The Central government has claimed that this move has liberalised agricultural markets and will facilitate improvement in market’s efficiency, attract private investment in agriculture and would ensure better prices to farmers for their produce with high transparency. This would mean farmers will get out of the clutches of the monopoly of APMC mandis and evade the rent-seeking behaviour of the traditional intermediaries (arhtiyas). The polar opposite viewpoint of the protesters is that this move, towards greater play of free markets, is a ploy by the government to get away from its traditional role of being the guarantor of Minimum Support Prices (MSPs). For this, farmers argue that the government should have provided for statutory guaranteed MSP for their marketed surplus. 

Farmers, especially in Punjab and Haryana where MSP for their two major crops is almost assured, are suspicious of what the markets will offer and how the “big companies” will treat them, where they may be minor players and incapable of bargaining effectively. There are many structural problems like lack of information with farmers which inhibits their ability to make informed decisions. Even if they have market information, their capacity to bargain or hold their crop is very limited, forcing small and marginal farmers for distress sale and getting further into debt trap and pushed out of their agricultural occupation and be landless labour.

 It is nobody’s case that agriculture market reforms were not required. There have been many problems with APMC mandis. They were getting inefficient, opaque, politicised and often controlled by cartels. Need of the hour was to clean the system than to make it defunct. Two parallel systems of marketing, one operated by private corporates where there will be no government charges and the other APMC mandis, where mandi boards and ‘ahrtiyas’ charge a fee, a dual price structure will encourage unregulated trade detrimental to providing access to farmers for better price recovery and assured prices. Soon APMC mandis will become defunct and it will pave the space for withdrawal of MSP rendering farmers more vulnerable to unregulated market operations. Corporatisation does not reduce the role of middle-men, they will now have a new role as market integrators between corporates and farmers without any government regulation, rendering farmers more vulnerable to exploitation of the middlemen and corporates. Provisions of Agricultural Marketing Acts are highly skewed in favour of private capital, with no limit on stock holding and with restrictions on the government interventions, there is limited recourse to any independent grievance redressal mechanism as SDMs/DCs are prone to pressures from the state and corporates, without judicial review.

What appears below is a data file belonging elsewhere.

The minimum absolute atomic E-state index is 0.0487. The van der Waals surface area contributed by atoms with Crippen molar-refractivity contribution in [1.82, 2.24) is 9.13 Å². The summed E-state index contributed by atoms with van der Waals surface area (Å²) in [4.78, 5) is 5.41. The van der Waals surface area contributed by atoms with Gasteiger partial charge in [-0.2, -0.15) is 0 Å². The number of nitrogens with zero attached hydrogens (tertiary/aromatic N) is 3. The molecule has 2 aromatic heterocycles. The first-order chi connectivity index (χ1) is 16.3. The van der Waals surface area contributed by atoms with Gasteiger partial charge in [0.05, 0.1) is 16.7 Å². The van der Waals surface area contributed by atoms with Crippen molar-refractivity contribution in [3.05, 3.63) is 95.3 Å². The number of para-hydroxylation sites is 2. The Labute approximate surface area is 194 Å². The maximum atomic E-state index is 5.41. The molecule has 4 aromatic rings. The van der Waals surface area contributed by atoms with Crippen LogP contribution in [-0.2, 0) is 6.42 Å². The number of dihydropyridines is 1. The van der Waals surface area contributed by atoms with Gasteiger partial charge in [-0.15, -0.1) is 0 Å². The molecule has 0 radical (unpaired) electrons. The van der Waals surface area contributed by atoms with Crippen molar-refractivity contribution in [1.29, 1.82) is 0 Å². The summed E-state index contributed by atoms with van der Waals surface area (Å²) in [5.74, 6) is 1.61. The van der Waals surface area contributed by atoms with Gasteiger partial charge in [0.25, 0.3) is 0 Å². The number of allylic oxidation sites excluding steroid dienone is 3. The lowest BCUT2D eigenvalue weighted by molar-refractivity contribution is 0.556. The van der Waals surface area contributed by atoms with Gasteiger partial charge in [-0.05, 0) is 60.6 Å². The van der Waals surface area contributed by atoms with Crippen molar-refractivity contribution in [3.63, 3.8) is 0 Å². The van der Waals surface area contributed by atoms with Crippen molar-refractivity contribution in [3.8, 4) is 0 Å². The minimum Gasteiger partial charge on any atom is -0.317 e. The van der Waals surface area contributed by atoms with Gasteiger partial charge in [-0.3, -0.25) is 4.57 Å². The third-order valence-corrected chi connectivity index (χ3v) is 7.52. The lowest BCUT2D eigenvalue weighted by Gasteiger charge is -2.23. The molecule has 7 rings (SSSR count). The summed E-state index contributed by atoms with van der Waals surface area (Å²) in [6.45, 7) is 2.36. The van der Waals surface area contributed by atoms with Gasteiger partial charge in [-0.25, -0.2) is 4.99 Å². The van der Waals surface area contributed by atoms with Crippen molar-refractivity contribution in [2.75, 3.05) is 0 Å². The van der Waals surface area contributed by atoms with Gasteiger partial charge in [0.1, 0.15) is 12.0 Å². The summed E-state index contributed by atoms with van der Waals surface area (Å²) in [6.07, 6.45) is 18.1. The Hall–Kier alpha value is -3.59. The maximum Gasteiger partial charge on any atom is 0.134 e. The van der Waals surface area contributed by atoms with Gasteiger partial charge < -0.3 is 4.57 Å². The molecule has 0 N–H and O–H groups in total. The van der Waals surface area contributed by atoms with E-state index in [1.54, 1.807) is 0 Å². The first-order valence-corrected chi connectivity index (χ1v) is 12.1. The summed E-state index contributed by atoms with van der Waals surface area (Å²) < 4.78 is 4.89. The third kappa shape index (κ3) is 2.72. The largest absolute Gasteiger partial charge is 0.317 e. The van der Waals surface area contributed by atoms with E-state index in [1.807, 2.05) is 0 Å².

Very little attention has been paid to the implications of amendment to the Essential Commodities Act. Even recently, when onion prices shot up, the government was forced to ban its export to protect the interests of the domestic market. With amendment to the Essential Commodities Act, policy space for government intervention will get reduced, rendering domestic consumers to be more vulnerable to the operations of the market mechanism. These agricultural market reforms are consistent with neo-liberal macroeconomic policy regime being adopted by the Government of India since 1991 in general and 2014 in particular. But the moot question is how they will impact small and marginal farmers, rural employment, distribution of income, food security and consumer protection?

 Experience, of the advanced capitalist countries of Europe and the US, shows that unregulated markets always lead to pushing the small farmers out of agriculture. In India, about 80% farmers have a holding of less than 5 acres, they will have no option but to become wage labourers. Crisis will deepen further when there is no alternative strategy to generate employment to absorb farmers’ rendered surplus from agriculture. During 2011- 19, India had a jobless growth. Post Covid-19, Indian economy is in a very bad shape which reveals falling GDP and worse employment situation. Crores of semi-skilled labourers have got unemployed. It is reported that 2.1 crore salaried jobs have been lost and people are in great stress. This has been no time to tinkle with a relatively smooth-running machine of APMC mandis, further aggravating the worsening state of the economy. These agricultural market reforms, in the name of safeguarding the interests of farmers, are out and out structural changes to give free play to the corporate sector with little protection to the farmers.

Continue Reading

News Plus

How brands turned Covid crisis into an opportunity



The over two month long nationwide lockdown which was put in place to slow down the spread of the Covid-19 infection has led to several brands re-strategising their business models in order to recover from the sweeping losses they had faced during the lockdown. Some of the brands include Gem Selections, India’s biggest gemstones brand; 750AD Healthcare Pvt Ltd, an online healthcare platform which was launched around the same time when the pandemic hit the world; Gympik that launched a virtual gyming platform amongst others.